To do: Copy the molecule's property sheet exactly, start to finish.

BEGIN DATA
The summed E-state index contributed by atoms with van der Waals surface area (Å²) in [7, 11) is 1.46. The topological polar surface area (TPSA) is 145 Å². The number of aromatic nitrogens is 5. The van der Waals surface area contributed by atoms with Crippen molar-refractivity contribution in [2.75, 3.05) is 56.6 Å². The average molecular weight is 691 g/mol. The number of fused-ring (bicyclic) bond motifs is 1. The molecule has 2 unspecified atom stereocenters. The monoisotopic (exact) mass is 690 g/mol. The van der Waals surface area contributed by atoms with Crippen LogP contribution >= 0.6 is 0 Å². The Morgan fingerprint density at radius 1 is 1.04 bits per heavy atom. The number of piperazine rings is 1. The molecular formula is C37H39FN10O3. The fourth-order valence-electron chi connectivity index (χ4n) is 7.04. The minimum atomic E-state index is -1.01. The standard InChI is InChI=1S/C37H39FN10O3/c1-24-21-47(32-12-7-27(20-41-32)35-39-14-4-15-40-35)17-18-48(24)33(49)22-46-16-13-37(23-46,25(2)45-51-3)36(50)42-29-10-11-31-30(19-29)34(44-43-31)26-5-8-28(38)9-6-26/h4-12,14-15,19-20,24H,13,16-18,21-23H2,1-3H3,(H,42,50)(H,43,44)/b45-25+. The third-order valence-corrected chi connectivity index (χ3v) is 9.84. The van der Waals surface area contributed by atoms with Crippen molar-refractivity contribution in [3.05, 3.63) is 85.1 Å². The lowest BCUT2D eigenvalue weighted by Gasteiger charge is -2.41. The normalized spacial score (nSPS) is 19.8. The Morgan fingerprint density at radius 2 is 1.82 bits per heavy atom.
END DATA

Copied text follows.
The summed E-state index contributed by atoms with van der Waals surface area (Å²) in [7, 11) is 1.46. The topological polar surface area (TPSA) is 145 Å². The number of aromatic nitrogens is 5. The van der Waals surface area contributed by atoms with Crippen molar-refractivity contribution in [2.75, 3.05) is 56.6 Å². The average molecular weight is 691 g/mol. The number of fused-ring (bicyclic) bond motifs is 1. The molecule has 2 unspecified atom stereocenters. The monoisotopic (exact) mass is 690 g/mol. The van der Waals surface area contributed by atoms with Crippen LogP contribution >= 0.6 is 0 Å². The Morgan fingerprint density at radius 1 is 1.04 bits per heavy atom. The number of piperazine rings is 1. The molecular formula is C37H39FN10O3. The fourth-order valence-electron chi connectivity index (χ4n) is 7.04. The minimum atomic E-state index is -1.01. The standard InChI is InChI=1S/C37H39FN10O3/c1-24-21-47(32-12-7-27(20-41-32)35-39-14-4-15-40-35)17-18-48(24)33(49)22-46-16-13-37(23-46,25(2)45-51-3)36(50)42-29-10-11-31-30(19-29)34(44-43-31)26-5-8-28(38)9-6-26/h4-12,14-15,19-20,24H,13,16-18,21-23H2,1-3H3,(H,42,50)(H,43,44)/b45-25+. The third-order valence-corrected chi connectivity index (χ3v) is 9.84. The van der Waals surface area contributed by atoms with Crippen molar-refractivity contribution in [3.05, 3.63) is 85.1 Å². The lowest BCUT2D eigenvalue weighted by Gasteiger charge is -2.41. The normalized spacial score (nSPS) is 19.8. The Morgan fingerprint density at radius 2 is 1.82 bits per heavy atom.